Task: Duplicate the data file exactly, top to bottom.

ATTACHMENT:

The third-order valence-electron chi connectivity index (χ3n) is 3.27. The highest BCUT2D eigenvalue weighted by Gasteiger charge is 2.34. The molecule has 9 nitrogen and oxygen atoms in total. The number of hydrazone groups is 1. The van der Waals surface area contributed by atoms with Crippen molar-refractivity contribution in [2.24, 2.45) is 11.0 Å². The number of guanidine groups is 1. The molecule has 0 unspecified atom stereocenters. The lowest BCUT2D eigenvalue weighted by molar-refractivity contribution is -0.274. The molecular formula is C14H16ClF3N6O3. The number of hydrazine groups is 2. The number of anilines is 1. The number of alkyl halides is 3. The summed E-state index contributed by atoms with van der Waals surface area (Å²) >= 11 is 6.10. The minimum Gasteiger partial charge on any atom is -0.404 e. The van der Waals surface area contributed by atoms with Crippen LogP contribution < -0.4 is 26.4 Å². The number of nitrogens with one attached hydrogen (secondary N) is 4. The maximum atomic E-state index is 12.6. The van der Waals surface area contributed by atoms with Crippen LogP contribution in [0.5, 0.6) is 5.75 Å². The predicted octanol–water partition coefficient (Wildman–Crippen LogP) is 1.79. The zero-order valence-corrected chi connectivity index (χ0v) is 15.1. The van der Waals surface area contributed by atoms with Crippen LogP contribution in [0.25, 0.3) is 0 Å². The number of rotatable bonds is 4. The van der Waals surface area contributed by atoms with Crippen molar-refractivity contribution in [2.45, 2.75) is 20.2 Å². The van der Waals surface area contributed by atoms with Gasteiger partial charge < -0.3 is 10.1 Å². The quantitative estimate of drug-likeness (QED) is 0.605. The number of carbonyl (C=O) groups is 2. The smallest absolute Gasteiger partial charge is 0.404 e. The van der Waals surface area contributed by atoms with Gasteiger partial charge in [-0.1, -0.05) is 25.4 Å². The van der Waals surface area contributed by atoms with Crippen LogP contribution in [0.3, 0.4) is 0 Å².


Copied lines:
The third-order valence-electron chi connectivity index (χ3n) is 3.27. The highest BCUT2D eigenvalue weighted by Gasteiger charge is 2.34. The molecule has 9 nitrogen and oxygen atoms in total. The number of hydrazone groups is 1. The van der Waals surface area contributed by atoms with Crippen molar-refractivity contribution in [2.24, 2.45) is 11.0 Å². The number of guanidine groups is 1. The molecule has 0 unspecified atom stereocenters. The lowest BCUT2D eigenvalue weighted by molar-refractivity contribution is -0.274. The molecular formula is C14H16ClF3N6O3. The number of hydrazine groups is 2. The number of anilines is 1. The number of alkyl halides is 3. The summed E-state index contributed by atoms with van der Waals surface area (Å²) >= 11 is 6.10. The minimum Gasteiger partial charge on any atom is -0.404 e. The van der Waals surface area contributed by atoms with Crippen LogP contribution < -0.4 is 26.4 Å². The number of nitrogens with one attached hydrogen (secondary N) is 4. The maximum atomic E-state index is 12.6. The van der Waals surface area contributed by atoms with Crippen LogP contribution in [0.5, 0.6) is 5.75 Å². The predicted octanol–water partition coefficient (Wildman–Crippen LogP) is 1.79. The zero-order valence-corrected chi connectivity index (χ0v) is 15.1. The van der Waals surface area contributed by atoms with Crippen LogP contribution in [0.25, 0.3) is 0 Å². The number of rotatable bonds is 4. The van der Waals surface area contributed by atoms with Crippen molar-refractivity contribution in [2.45, 2.75) is 20.2 Å². The van der Waals surface area contributed by atoms with Gasteiger partial charge < -0.3 is 10.1 Å². The quantitative estimate of drug-likeness (QED) is 0.605. The number of carbonyl (C=O) groups is 2. The smallest absolute Gasteiger partial charge is 0.404 e. The van der Waals surface area contributed by atoms with Gasteiger partial charge in [-0.1, -0.05) is 25.4 Å². The van der Waals surface area contributed by atoms with Crippen LogP contribution in [0.3, 0.4) is 0 Å².